New York gets a hollow replica of the original Ago.
377 Greenwich St., at N. Moore St., (212) 925-3797
Dinner, Sun.-Thurs., 5:30 p.m.-11 p.m., Fri. & Sat.,5:30 p.m.-midnight; lunch, 11:30 a.m.-2:30 p.m. daily.
CUISINE Tuscan Italian
VIBE Hip, bustling trattoria
OCCASION Group dinner; Tribeca dining
DON’T-MISS DISH Burrata con fagiolini; eggplant parmigiana
PRICE Dinner, appetizers, $12-$18; entrees, $19-$44; dessert, $10-$12
The New York debut of Ago restaurant in the newly opened Greenwich Hotel had the makings of a summer blockbuster. The famous West Hollywood flagship has long been a powerful magnet for celebrities and movie moguls, including film giants Robert De Niro and the Weinstein brothers, who are partners in the Ago empire. This Tribeca outpost is the fourth offshoot of chef-partner Agostino Sciandri‘s Italian eatery, following expansions in Las Vegas and Miami.
The recruitment of Grayling Design – responsible for such iconic
venues as Balthazar and Pastis – set high expectations for an
impressive, Old World interior. Though the space is detailed with
antique mirrors, vintage farmhouse chairs and terra cotta tiles
imported from Tuscany,
the sprawling setting fails to achieve the warmth or authenticity of an
Italian trattoria. If you’re seated in the rear dining room – worlds
away from the buzz of the bar – you’ll feel as though you’ve been
exiled to Siberia.
My qualms about the vast surroundings temporarily faded when a rich
burrata arrived at our table. It was a creamy mound of mozzarella that
melted blissfully on the tongue. Many Italian classics – eggplant
parmigiana, veal Milanese and fritto misto – make an admirable showing,
and there’s a fine assortment of wood-fired pizzas that taste as good
as they look. The best variation is the “Capricciosa,” topped with
fresh artichokes, black olives and wafer-thin ribbons of ham.
The small dishes in this oversize eatery prove to be the most
reliable. An appetizer of moist baby cuttlefish skewers, ringed in a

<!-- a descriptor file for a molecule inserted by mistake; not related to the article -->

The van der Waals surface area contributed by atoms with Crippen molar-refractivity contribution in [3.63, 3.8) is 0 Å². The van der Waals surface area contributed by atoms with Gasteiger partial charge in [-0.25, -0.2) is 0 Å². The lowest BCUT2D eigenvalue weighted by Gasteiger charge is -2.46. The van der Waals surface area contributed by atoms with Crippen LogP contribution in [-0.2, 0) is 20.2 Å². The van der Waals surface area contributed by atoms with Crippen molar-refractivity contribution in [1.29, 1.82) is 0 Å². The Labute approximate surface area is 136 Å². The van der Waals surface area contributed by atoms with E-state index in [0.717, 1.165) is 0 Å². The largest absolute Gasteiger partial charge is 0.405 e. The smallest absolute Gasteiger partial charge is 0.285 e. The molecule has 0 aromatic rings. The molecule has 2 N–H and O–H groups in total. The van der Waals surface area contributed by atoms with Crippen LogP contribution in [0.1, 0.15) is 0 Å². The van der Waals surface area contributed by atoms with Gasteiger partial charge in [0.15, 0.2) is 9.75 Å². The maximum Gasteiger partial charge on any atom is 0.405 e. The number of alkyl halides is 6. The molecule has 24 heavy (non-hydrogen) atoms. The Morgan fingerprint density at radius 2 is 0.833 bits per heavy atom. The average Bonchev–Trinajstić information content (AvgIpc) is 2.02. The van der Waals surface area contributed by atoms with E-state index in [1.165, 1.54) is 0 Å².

savory squid ink sauce, and juniper-smoked swordfish carpaccio both
stand out. There is also a distinguished salad of baby artichokes over
a tangle of frisee, enlivened by a lemon dressing.
But the pasta dishes – a bellwether of any worthwhile Italian
restaurant – charted a much bumpier course. The veal-stuffed spinach
cappelletti arrived in a greasy puddle of butter-sage sauce; the
gnocchi tossed in a lamb ragu tasted like Play-Doh pelted with gravel; a bowl of spaghetti with clams and broccoli rabe was horribly oversalted.
A thick and finely charred rib-eye suffered the same salty fate.
This kind of sloppy execution continued with a disconcertingly gamey
squab served over polenta. Then came an overcooked fillet of salmon
with oily escarole, which my dining companion likened to inedible
banquet food served at a wedding.
The desserts were a collective washout. There was a sorry excuse for
a tiramisu, runny and bombed with cinnamon, as well as a chalky
chocolate tortine glued to the plate by a mucky passionfruit sauce. A
listless apple tart capped off with burnt slivers of almonds was
Didn’t Ago get the memo about New York’s newfound predilection for
modest restaurants with modest prices? This is a big-city restaurant
with prices to match, but there aren’t enough reliable pleasures or
sparks of invention on this tired Italian menu.
Stars may be attached to Ago New York, but in the end it summons
memories of a film franchise in decline: the Part IV you wish you
hadn’t paid to see on the big screen.
Diners would be better off pursuing De Niro’s earlier work – perhaps Nobu, which is conveniently located right down the street.